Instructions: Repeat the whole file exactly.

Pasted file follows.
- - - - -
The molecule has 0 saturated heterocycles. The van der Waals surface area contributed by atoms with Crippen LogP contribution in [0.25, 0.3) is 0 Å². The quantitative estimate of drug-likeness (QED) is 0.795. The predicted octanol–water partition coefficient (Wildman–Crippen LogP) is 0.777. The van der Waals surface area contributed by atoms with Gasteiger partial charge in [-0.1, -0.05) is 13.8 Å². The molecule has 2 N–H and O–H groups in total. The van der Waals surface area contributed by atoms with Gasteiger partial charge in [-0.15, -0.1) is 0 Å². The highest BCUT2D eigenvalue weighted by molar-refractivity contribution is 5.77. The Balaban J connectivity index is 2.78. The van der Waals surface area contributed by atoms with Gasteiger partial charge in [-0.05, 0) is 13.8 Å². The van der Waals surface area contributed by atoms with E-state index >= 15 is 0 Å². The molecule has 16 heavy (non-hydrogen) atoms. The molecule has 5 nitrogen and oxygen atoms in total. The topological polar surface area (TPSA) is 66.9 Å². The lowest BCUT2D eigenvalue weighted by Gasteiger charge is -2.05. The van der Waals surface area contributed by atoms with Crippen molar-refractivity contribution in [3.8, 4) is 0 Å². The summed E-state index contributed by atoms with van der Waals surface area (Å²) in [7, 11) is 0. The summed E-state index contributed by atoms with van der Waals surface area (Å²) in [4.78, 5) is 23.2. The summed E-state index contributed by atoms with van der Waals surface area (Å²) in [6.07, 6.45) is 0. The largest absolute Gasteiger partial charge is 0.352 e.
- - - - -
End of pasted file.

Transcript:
The molecule has 0 saturated heterocycles. The van der Waals surface area contributed by atoms with Crippen LogP contribution in [0.25, 0.3) is 0 Å². The quantitative estimate of drug-likeness (QED) is 0.795. The predicted octanol–water partition coefficient (Wildman–Crippen LogP) is 0.777. The van der Waals surface area contributed by atoms with Gasteiger partial charge in [-0.1, -0.05) is 13.8 Å². The molecule has 2 N–H and O–H groups in total. The van der Waals surface area contributed by atoms with Gasteiger partial charge in [-0.15, -0.1) is 0 Å². The highest BCUT2D eigenvalue weighted by molar-refractivity contribution is 5.77. The Balaban J connectivity index is 2.78. The van der Waals surface area contributed by atoms with Gasteiger partial charge in [-0.05, 0) is 13.8 Å². The van der Waals surface area contributed by atoms with E-state index >= 15 is 0 Å². The molecule has 16 heavy (non-hydrogen) atoms. The molecule has 5 nitrogen and oxygen atoms in total. The topological polar surface area (TPSA) is 66.9 Å². The lowest BCUT2D eigenvalue weighted by Gasteiger charge is -2.05. The van der Waals surface area contributed by atoms with Crippen molar-refractivity contribution in [3.8, 4) is 0 Å². The summed E-state index contributed by atoms with van der Waals surface area (Å²) in [7, 11) is 0. The summed E-state index contributed by atoms with van der Waals surface area (Å²) in [4.78, 5) is 23.2. The summed E-state index contributed by atoms with van der Waals surface area (Å²) in [6.07, 6.45) is 0. The largest absolute Gasteiger partial charge is 0.352 e.